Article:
|swiss brigade defends the convent|
Their were 6 players and I umpired. Hugh Wilson, Dave Paterson and Olivier Lepreux were the Russian players. Ian Carter, Colin Jack and Jimmy Conquer were the French players. I have added a special 2nd Polotsk page which gives more complete information on the game set-up, terrain map, rules used, the player briefings and order of battle.
Link to Flickr photoset of the game with further descriptions
SetupI based the OB on the troops I had available taking into account the proportions at the actual battle with the Russians having an infantry superiority, an extra cavalry brigade and more artillery. The French army deployed with 4 infantry Brigades on the table with the heavy and light cavalry brigades and a Bavarian Brigade in reserve of table. The Russians deployed with 5 infantry brigades and their Cossack cavalry brigade on the table with the two combined Dragoon/Hussar brigades in reserve of table.
|View of the Russian centre with left wing beyond the stream|
With the table effectively split into 2 sections by a stream running across it before the game started the 2 sides had to decide on which flank of their armies their reserves would be committed. The French command decided to commit their reserve light cavalry brigade on their right flank whilst the heavy cavalry brigade would support their centre. The Russian command decided to commit their 2 reserve combined cavalry brigades on their left and in the centre.
|Terrain map with initial deployments - underlined units of table|
These decisions left the Russian left with the militia/depot infantry brigade, combined cavalry brigade and the Cossack brigade facing a French force of their best Swiss infantry brigade and the light cavalry brigade. The Russian centre-right with 4 infantry Brigades and a combined cavalry brigade facing 3 infantry brigades supported by a heavy cavalry brigade. The Russian plan was to attack in the centre towards Polotsk with 3 brigades plus cavalry whilst the brigade on the right covered this attack. On the left their plan was to hold back with their militia brigade and harry the French with their Cossacks. The French plan was to hold defensively based on the line covering the convent, the 2 redoubts and the town of Polotsk. At least that is what the French CinC Ian thought was the plan.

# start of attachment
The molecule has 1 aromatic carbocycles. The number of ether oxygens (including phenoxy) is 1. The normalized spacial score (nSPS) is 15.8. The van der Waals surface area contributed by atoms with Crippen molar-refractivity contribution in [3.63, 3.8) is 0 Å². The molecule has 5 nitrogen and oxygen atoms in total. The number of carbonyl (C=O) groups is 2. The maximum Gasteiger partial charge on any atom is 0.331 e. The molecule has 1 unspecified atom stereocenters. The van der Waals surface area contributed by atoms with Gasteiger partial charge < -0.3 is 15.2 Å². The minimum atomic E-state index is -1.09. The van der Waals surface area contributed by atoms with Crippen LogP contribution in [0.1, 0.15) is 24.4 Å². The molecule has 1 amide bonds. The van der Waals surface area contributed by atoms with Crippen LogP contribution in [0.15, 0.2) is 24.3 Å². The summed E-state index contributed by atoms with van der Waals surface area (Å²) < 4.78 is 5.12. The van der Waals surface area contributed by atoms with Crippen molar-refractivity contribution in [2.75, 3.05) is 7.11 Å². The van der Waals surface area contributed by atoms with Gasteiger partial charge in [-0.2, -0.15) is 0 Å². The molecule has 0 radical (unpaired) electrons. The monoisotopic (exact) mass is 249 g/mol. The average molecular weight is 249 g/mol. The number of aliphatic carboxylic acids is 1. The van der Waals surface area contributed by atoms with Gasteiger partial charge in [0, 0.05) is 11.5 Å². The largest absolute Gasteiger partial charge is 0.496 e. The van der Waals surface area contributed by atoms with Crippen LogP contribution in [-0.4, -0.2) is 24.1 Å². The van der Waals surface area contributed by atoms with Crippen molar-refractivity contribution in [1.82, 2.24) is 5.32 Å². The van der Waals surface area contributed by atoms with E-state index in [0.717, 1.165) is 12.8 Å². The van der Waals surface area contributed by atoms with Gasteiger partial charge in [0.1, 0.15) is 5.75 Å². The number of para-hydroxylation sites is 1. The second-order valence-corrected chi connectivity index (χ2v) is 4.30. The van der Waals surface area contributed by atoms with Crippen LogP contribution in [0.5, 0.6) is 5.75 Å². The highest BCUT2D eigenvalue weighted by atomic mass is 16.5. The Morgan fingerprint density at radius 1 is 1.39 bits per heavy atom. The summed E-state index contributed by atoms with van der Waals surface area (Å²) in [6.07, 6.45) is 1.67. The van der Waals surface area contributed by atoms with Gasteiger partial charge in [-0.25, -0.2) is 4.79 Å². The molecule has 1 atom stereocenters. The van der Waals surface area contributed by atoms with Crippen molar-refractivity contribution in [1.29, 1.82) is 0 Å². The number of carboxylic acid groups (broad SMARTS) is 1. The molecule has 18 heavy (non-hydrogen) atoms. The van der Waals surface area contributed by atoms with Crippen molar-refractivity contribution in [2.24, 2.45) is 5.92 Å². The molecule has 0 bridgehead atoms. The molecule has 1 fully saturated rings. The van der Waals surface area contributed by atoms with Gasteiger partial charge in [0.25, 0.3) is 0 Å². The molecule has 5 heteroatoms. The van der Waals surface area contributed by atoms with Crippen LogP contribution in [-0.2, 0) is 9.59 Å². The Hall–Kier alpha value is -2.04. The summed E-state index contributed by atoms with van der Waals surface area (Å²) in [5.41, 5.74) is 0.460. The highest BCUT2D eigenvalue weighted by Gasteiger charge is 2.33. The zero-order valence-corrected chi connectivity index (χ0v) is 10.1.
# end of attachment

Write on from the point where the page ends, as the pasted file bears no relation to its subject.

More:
How the game played
On the Russian left beyond the stream the Russian militia brigade occupied a village whilst the Cossacks harried the Swiss based near the convent. These tactics and the appearance on table of the combined cavalry brigade held the Swiss at bay. They and the militia never exchanged a musket shot all day. The French light cavalry eventually put in an appearance and engaged the Cossacks. One Chasseur Regt retired from the field almost immediately - shaken so it could not return. The other regiment broke a sotna of Cossacks and sweepingly advanced into the second sotna. Amazingly the stationary Cossacks won the melee and forced the Chasseurs to retire from the field shaken so they could also not return. The Cossacks did not have much time to celebrate their victory as they were broken on the next French turn by canister fire from the French horse artillery. The Russian combined cavalry brigade had appalling command rolls and only achieved one positive action in forcing a Swiss battalion into square.
|Cossacks drive back the Chasseurs a Cheval|
|Bavarian redoubt opens fire|
|Foreign brigade moves forward briefly.....|
|Russian masses move forward....|
|Twilight success - Bavarians storm Dvina village....|
It was agreed at the end of the game that the Russian successes in taking the town and in only losing 5 infantry/cavalry units to the French 10 gave them a clear victory. However the late Bavarian success on the left at the river would enable the Franco-Bavarian army to successfully retire west across the pontoon bridges over the Dvina. Excluding the lunch period it took us just over 5 hours to play out the game.